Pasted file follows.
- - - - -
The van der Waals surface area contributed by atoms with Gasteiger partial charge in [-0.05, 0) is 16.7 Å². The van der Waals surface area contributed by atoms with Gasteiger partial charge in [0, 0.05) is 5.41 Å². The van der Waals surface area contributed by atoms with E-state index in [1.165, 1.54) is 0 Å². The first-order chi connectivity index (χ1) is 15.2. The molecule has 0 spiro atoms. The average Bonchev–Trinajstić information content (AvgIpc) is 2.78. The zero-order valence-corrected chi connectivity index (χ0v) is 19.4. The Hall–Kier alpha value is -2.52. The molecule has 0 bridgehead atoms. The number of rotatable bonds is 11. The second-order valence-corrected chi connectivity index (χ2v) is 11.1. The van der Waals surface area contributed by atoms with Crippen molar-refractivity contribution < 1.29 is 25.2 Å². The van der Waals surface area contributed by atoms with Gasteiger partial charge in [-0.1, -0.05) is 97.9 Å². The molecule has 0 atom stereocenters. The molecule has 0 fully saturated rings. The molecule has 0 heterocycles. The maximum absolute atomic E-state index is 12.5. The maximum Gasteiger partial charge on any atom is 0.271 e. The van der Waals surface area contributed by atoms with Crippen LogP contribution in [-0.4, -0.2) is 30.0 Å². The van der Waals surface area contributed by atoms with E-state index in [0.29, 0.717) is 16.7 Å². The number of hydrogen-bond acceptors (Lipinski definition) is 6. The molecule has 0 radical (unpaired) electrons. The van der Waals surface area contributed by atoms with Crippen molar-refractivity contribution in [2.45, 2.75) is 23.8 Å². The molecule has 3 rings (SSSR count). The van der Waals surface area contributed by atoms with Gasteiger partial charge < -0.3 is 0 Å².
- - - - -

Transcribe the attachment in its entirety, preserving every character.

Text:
The van der Waals surface area contributed by atoms with Gasteiger partial charge in [-0.05, 0) is 16.7 Å². The van der Waals surface area contributed by atoms with Gasteiger partial charge in [0, 0.05) is 5.41 Å². The van der Waals surface area contributed by atoms with E-state index in [1.165, 1.54) is 0 Å². The first-order chi connectivity index (χ1) is 15.2. The molecule has 0 spiro atoms. The average Bonchev–Trinajstić information content (AvgIpc) is 2.78. The zero-order valence-corrected chi connectivity index (χ0v) is 19.4. The Hall–Kier alpha value is -2.52. The molecule has 0 bridgehead atoms. The number of rotatable bonds is 11. The second-order valence-corrected chi connectivity index (χ2v) is 11.1. The van der Waals surface area contributed by atoms with Crippen molar-refractivity contribution < 1.29 is 25.2 Å². The van der Waals surface area contributed by atoms with Gasteiger partial charge in [-0.1, -0.05) is 97.9 Å². The molecule has 0 atom stereocenters. The molecule has 0 fully saturated rings. The molecule has 0 heterocycles. The maximum absolute atomic E-state index is 12.5. The maximum Gasteiger partial charge on any atom is 0.271 e. The van der Waals surface area contributed by atoms with Crippen LogP contribution in [-0.4, -0.2) is 30.0 Å². The van der Waals surface area contributed by atoms with E-state index in [0.29, 0.717) is 16.7 Å². The number of hydrogen-bond acceptors (Lipinski definition) is 6. The molecule has 0 radical (unpaired) electrons. The van der Waals surface area contributed by atoms with Crippen molar-refractivity contribution in [2.45, 2.75) is 23.8 Å². The molecule has 3 rings (SSSR count). The van der Waals surface area contributed by atoms with Gasteiger partial charge < -0.3 is 0 Å².